The City Council meeting Monday afternoon only had one pressing issue up for discussion by the commissioners – the issue of whether or not to allow residents to keep chickens in their backyards. The council passed the ordinance through its first reading.
Under the ordinance, if it’s eventually passed, residents are allowed up to four chickens pending a permit from the City.
The ordinance makes it clear that no other similar birds are allowed, including roosters. Other rules include no selling chickens or eggs on one’s property, no slaughtering the chickens and all chickens must be kept in a secured coop, fenced area or something else similar.
Only 100 permits will be issued for new applicants, though there are 64 existing permit holders from a previous program that will be grandfathered in addition to that.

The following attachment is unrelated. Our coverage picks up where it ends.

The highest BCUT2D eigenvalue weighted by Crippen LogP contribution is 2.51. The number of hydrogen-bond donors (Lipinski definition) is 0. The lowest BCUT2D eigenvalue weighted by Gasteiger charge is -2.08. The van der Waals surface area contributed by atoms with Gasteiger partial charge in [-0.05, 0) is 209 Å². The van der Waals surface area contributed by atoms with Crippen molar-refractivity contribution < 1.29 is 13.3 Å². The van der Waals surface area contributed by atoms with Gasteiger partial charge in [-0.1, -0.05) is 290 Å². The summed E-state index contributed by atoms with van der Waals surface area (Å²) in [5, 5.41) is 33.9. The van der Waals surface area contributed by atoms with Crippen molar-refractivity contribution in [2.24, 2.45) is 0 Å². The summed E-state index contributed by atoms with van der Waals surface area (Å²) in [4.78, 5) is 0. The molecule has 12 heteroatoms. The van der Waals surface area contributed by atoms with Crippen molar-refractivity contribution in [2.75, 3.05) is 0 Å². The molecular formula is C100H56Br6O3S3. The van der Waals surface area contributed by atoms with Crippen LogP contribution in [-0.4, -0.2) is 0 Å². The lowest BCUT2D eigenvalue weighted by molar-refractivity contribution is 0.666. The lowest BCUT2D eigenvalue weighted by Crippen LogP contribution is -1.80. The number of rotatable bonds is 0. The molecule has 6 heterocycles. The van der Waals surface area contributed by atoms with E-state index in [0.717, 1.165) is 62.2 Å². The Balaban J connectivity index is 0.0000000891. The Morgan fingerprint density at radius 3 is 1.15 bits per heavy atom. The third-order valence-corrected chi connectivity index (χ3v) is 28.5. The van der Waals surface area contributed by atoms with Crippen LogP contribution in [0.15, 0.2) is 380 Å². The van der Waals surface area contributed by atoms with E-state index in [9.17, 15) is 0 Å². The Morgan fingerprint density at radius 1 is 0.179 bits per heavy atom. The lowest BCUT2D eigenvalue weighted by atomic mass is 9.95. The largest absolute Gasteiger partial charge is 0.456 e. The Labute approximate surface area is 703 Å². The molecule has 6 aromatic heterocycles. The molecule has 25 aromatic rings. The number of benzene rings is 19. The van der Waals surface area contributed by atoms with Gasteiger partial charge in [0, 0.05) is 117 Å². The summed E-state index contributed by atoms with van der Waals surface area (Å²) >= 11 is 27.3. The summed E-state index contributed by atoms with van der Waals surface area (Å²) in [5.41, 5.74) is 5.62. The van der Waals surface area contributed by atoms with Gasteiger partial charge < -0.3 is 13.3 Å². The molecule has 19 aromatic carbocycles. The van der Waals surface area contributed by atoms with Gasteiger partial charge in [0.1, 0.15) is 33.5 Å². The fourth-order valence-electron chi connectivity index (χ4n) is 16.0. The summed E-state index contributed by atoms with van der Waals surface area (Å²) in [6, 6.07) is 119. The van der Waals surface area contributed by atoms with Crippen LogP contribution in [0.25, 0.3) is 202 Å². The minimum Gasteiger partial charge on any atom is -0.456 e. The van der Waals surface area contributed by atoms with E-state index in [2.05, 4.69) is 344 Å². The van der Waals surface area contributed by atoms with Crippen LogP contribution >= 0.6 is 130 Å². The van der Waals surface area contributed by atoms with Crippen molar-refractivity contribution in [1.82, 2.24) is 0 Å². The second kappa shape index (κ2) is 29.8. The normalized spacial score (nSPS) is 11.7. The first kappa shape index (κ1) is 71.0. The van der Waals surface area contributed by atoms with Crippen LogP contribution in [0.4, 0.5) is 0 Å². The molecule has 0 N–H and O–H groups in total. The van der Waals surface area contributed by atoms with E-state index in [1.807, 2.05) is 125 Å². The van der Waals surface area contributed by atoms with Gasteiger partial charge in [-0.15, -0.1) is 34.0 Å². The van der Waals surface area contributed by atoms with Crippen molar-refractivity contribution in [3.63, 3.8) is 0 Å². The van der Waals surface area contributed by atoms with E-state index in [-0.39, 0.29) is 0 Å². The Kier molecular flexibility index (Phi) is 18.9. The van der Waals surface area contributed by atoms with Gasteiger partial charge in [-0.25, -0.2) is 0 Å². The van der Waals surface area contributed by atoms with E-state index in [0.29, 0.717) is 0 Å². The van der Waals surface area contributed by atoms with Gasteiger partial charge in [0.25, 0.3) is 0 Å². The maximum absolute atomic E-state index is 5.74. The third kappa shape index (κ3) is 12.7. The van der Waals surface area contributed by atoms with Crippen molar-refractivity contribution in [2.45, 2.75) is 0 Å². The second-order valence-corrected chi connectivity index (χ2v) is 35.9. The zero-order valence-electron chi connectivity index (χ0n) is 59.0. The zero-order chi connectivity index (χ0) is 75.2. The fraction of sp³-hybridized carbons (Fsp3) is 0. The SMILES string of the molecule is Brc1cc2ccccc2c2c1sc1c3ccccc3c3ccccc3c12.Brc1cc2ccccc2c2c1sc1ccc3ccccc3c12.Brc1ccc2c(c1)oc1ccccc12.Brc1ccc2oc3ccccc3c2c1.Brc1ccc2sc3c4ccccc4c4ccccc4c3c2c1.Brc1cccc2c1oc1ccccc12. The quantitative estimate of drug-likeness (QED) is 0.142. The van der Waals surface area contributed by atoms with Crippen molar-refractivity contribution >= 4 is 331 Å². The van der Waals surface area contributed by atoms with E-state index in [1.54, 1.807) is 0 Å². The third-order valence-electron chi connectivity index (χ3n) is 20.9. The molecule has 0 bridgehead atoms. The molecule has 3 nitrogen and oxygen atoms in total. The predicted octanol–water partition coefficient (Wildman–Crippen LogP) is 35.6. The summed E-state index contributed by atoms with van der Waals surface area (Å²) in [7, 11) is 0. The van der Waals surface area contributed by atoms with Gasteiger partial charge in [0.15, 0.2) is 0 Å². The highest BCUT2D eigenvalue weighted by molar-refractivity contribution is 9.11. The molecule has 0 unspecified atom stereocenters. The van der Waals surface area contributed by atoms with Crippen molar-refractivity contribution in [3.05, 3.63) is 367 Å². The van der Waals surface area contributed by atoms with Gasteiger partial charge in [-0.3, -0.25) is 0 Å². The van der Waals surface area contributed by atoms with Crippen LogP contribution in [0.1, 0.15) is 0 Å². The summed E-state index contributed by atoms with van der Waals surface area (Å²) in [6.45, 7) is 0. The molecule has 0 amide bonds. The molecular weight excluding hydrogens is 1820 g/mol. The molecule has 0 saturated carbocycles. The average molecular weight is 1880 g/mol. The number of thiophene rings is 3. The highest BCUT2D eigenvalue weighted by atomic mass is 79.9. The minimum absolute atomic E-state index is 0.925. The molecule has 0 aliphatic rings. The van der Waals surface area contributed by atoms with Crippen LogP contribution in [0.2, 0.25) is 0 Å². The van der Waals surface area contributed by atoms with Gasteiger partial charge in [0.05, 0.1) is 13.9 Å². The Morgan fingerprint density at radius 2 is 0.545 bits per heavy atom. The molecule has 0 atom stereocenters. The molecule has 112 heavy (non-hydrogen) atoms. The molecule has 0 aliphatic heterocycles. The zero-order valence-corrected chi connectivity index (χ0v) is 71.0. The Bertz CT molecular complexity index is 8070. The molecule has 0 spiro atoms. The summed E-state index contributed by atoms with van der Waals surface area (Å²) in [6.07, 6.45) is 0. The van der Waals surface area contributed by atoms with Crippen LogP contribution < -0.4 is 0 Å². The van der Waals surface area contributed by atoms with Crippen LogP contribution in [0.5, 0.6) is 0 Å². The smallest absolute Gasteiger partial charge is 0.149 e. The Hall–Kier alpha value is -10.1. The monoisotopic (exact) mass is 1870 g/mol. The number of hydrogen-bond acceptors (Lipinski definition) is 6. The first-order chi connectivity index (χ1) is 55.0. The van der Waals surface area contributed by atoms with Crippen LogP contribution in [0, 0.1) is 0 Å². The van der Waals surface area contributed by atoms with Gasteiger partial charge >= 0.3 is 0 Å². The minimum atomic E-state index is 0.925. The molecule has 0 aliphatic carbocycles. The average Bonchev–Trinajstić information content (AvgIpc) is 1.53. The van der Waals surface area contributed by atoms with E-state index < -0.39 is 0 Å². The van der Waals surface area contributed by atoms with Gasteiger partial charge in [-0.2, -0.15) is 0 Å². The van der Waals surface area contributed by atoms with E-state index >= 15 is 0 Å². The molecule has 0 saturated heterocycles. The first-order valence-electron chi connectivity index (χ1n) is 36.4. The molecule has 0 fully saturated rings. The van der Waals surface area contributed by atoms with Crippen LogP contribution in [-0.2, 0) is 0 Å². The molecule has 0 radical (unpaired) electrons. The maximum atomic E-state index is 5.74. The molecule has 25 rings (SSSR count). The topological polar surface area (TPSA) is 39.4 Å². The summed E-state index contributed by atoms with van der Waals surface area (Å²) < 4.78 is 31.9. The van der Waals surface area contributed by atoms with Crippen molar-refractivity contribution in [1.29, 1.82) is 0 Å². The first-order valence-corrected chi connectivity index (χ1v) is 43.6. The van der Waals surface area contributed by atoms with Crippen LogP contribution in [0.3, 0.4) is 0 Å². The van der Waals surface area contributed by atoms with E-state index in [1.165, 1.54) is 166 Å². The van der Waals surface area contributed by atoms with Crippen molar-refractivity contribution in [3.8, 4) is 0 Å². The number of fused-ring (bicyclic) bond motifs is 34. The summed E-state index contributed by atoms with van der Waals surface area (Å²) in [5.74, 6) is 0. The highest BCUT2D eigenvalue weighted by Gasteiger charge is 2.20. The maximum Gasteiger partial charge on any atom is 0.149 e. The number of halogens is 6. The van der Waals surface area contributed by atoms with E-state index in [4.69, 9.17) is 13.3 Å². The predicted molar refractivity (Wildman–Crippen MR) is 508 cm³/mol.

The ordinance was borne out of residents’ desire to grow their own food – exacerbated by reports of salmonella in farm-bred chickens, according to Commissioner Patty Sheehan.
Sheehan, who owns chickens herself, also said having backyard chickens is in line with the city’s previous ordinance allowing residents the ability to grow gardens in their yards. Manure from the chickens can be used to fertilize the gardens.
“It’s great for sustainability for Orlando,” she said.
The only dissenter was Commissioner Tony Ortiz, who said he had constituents who were against it for reasons not disclosed at Monday’s meeting.
“I met with the Neighborhood Leader Council several times,” he said. “They voted against it. I represent my community without bias or prejudice.”
There was a visiting class from Valencia Community College in attendance, and Mayor Buddy Dyer apologized that there weren’t more interesting things to talk about at the meeting.
“You should have been here when we legalized marijuana,” he joked, addressing the class.